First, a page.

War of the Rebellion: Serial 007 Page 0426 OPERATIONS IN KY., TENN., N. ALA., AND S. W. VA. Chapter XVII.

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Nos. 7 and 8, 24-pounder iron guns (smooth bore), mounted on Fort Negley.

Numbers 9, 24-pounder iron gun (smooth bore), mounted at railroad tunell.

Numbers 10, 24-pounder iron gun (smooth bore), dismounted at Fort Negley.

Numbers 11, 32-pounder howitzer (iron), mounted at old Lunatic Asylum.

Numbers 12, 32-pounder iron Parrott, mounted on floating bridge.

Dismounted at ordnance depot: one 100-pounder columbiad, two 32-pounder rifled iron guns, five 24-pounder carronades, and twelve 6-pounder iron guns, unserviceable, spiked; three 24-pounder iron smooth bores and one 18-pounder iron smooth bore, serviceable, and four 6-pounder iron guns, unserviceable.

Of the guns at the ordnance depot there are but three 24-pounders and one 18-pounder iron smooth bores that are considerable safe.

Very respectfully,


Colonel, and Chief of Artillery Fourteenth Army Corps.

Major General W. S. ROSECRANS,

Commanding Fourteenth Army Corps.

Numbers 4. Report of General A. Sidney Johnston, C. S. Army, commanding Western Department.


Murfreesborough, Tenn., February 25, 1862.

SIR: The fall of Fort Donelson compelled me to withdraw the remaining forces under my command from the north of the Cumberland and to abandon the defense of Nashville, which but for that disaster it was my intention to protect to the utmost. Not more than 11,000 effective men were left under my command to oppose a column of General Buell's of not less then 40,000 troops, moving by Bowling Green, while another superior force, under General Thomas, outflanked me to the east, and the army from Fort Donelson, with the gunboats and transports, had it in their power to ascend the Cumberland, now swollen by recent flood, so as to intercept all communication with the South. The situation left me no alternative but to evacuate Nashville or sacrifice the army. By remaining the place would have been unnecessarily subjected to destruction, as it is very indefensible, and no adequate force would have been left to keep the enemy in check in Tennessee.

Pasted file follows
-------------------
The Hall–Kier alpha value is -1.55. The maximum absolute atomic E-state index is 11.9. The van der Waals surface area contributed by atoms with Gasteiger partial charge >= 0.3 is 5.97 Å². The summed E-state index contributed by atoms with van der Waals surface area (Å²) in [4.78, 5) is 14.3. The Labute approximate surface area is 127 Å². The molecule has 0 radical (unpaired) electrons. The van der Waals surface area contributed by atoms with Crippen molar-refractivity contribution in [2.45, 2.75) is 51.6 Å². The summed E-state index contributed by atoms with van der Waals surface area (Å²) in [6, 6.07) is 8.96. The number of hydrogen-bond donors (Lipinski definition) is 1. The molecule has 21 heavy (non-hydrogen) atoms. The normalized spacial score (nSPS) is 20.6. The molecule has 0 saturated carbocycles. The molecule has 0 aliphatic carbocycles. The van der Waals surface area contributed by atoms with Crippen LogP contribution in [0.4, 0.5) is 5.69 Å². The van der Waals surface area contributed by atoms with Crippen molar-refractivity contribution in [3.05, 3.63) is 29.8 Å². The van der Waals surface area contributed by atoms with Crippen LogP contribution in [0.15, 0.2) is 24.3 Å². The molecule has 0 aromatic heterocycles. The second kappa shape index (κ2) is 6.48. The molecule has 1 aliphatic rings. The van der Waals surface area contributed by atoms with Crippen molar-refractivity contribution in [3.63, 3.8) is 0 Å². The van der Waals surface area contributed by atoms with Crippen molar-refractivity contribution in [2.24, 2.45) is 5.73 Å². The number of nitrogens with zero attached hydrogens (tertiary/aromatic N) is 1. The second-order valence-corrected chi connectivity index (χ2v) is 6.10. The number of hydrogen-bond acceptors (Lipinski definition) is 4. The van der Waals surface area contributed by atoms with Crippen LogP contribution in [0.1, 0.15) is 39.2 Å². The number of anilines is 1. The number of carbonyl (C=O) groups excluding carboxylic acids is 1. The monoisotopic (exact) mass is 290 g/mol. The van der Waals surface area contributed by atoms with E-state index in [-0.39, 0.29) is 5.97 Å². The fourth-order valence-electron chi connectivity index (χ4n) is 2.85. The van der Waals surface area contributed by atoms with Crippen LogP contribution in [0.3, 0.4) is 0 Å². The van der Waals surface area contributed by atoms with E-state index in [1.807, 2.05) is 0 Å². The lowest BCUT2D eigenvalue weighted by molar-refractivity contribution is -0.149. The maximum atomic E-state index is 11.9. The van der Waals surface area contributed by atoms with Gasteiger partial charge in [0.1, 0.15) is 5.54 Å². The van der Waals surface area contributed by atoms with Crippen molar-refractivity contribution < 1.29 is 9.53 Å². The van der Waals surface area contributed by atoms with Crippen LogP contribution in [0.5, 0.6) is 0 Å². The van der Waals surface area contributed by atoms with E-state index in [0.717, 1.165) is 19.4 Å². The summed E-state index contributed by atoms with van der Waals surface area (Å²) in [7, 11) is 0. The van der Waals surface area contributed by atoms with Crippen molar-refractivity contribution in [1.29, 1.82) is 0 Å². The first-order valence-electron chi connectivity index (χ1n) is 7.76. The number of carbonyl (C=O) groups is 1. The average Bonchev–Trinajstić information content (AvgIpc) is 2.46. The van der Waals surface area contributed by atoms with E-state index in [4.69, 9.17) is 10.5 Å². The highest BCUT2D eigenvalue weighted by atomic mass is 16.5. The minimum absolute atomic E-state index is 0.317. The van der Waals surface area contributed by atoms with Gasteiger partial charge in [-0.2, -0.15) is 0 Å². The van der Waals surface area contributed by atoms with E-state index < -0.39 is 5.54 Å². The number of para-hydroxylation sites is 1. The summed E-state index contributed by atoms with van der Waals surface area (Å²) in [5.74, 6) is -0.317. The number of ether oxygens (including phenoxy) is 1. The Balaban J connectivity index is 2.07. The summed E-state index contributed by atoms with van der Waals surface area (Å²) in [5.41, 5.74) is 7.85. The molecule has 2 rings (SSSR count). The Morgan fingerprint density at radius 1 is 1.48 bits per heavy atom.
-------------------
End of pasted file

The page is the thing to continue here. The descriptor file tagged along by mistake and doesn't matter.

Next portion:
Under these circumstances I moved the main body of my command to this place on the 17th and 18th instant, and left a brigade under General Floyd to bring on such stores and property as were at Nashville, with instructions to remain until the approach of the enemy, had then to rejoin me. This has been in a great measure effected; and nearly all the stores would have been saved but for the heavy and unusual rains, which have washed away the bridges, swept away portions of the railroad, and rendered transportation almost impossible. General Floyd has arrived here.

The rear guard left Nashville on the night of the 23d. Edgefield, on the north bank of the Cumberland, opposite the city, was occupied yesterday by the advance pickets of the enemy.

I have remained here for the purpose of augmenting my forces and